Bubbles of happiness

by Brian on August 18, 2019

in Cancer,Health,In the News

Binging Nora McInerny can be a serious bummer. McInerny is the host of the morbid yet utterly compelling podcast “Terrible, Thanks for Asking.” 

Nora McInerny, host of “Terrible, Thanks for Asking”

McInerny lost her husband to brain cancer when he was just 35. McInerny’s father died and she suffered a miscarriage all within a few weeks of her husband’s passing. She wrote a memoir about her experience called It’s Okay to Laugh (Crying is Cool Too)

McInerny’s podcast – which my wife, Jody, and I consumed for hours straight on a recent road trip – alternates between the host vividly exploring her own grief and interviews she conducts with other people going through similarly trying times. 

McInerny isn’t the only pain podcaster. “Everything Happens” is a program hosted by Kate Bowler who was diagnosed with Stage IV incurable colon cancer in her mid-30s.

Bowler is a professor at Duke Divinity School who previously wrote a book about the American Prosperity Gospel, a Christian creed that sees fortune as a blessing for those who believe. In her podcast, Bowler explores what it means to be dying in a community that insists everything happens for a reason – and what it’s like when she finds herself bereft of that certainty.

Grief podcasts are becoming a thing these days. There’s Jordan Ferber’s “Where’s My Grief?” Julia Samuels’s “Grief Works,” and “The Art of Dying Well” from St. Mary’s University in London.

All of these podcasts force listeners to grapple with the realization that life doesn’t always turn out to be as bright and shiny as they expected when they were younger. Faced with this gritty reality, how is it we still find joy in our lives? What exactly is happiness (and how can we achieve it when our bodies conspire to push us in the opposite direction)?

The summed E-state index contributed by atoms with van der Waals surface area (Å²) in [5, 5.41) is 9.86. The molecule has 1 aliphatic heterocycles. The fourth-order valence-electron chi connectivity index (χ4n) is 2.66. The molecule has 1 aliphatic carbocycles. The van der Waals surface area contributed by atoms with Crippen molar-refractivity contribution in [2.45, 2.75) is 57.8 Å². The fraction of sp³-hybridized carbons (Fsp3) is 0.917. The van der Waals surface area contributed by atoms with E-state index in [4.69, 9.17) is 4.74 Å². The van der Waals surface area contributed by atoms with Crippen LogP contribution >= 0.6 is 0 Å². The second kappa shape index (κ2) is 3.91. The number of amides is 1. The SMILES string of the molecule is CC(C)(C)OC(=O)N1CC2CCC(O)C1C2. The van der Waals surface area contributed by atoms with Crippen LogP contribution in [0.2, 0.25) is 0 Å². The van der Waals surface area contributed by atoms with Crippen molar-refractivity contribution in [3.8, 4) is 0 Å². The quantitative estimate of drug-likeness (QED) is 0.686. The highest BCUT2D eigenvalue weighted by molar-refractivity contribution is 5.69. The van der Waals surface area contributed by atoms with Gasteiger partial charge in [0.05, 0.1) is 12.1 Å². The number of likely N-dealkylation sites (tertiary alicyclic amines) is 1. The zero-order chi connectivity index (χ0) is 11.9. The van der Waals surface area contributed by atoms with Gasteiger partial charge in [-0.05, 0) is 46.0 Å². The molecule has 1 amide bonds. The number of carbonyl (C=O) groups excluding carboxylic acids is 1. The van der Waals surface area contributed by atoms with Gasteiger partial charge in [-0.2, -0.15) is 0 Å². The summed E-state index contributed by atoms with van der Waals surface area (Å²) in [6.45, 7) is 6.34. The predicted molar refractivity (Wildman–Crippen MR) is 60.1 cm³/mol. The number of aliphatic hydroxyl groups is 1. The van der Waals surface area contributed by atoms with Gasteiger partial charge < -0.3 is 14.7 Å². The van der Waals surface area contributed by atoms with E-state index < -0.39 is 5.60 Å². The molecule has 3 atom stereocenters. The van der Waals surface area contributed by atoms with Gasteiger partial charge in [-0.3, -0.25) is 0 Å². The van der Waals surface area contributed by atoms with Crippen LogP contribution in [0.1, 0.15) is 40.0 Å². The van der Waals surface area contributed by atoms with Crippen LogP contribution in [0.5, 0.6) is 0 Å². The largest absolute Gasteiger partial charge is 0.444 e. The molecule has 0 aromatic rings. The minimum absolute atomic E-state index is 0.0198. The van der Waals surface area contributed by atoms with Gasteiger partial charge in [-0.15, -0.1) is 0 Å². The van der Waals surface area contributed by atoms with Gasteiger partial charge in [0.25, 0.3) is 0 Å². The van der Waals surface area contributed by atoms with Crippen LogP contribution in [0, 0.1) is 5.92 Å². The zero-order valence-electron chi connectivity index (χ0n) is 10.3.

Long before I was diagnosed with my own chronic incurable cancer, I’d suffered from bouts of depression, anxiety and insomnia. (You would have thought all that was enough for one body, but you know, cancer.) Through trial and error, I hoped my psychiatrist and I would stumble upon the right cocktail – a single magic pill – that would lift the fog so I could feel some sort of equanimity for much of the day.

As I grew older, though, and I gained more experience with protracted disquietude, my expectations changed. Rather than seeking 100 percent pleasure all day, all of the time, I’ve become more content with just identifying “bubbles” of happiness. A good meal, stimulating conversation with friends, a trip abroad, passionate sex – bubbles of bliss floating in a boundless sea of dissatisfaction. 

It’s the same with cancer, where there are precious few sure-fire solutions and sustained uncertainty is often the best we can hope for. 

I savor my happiness bubbles. I grasp for them even though I know they must inevitably burst. Which got me thinking: is there a non-chemical way of creating more bubbles – or at least stabilizing them so that they last longer before they’re gone? 

The very pursuit of happiness may be part of the problem. 

Studies show that “people putting the greatest emphasis on being happy reported 50% less frequent positive emotions,” Dr. Todd Kashdan writes in Psychology Today. “Thirty-five percent had less satisfaction about their life and 75% had more depressive symptoms than people who had their priorities elsewhere.”

“Happiness cannot be pursued, it must ensue,” Victor Frankl opined in his post-Holocaust masterwork, Man’s Search for Meaning. “One must have a reason to be happy.”

Dr. Micah Goodman, who founded and directs the Ein Prat Leadership Institute, suggests that this can be best accomplished through fashioning a life of purpose. 

We are happiest, Goodman explains, when we become part of a story that begins before we’re born and that will end, hopefully, long after we’re gone.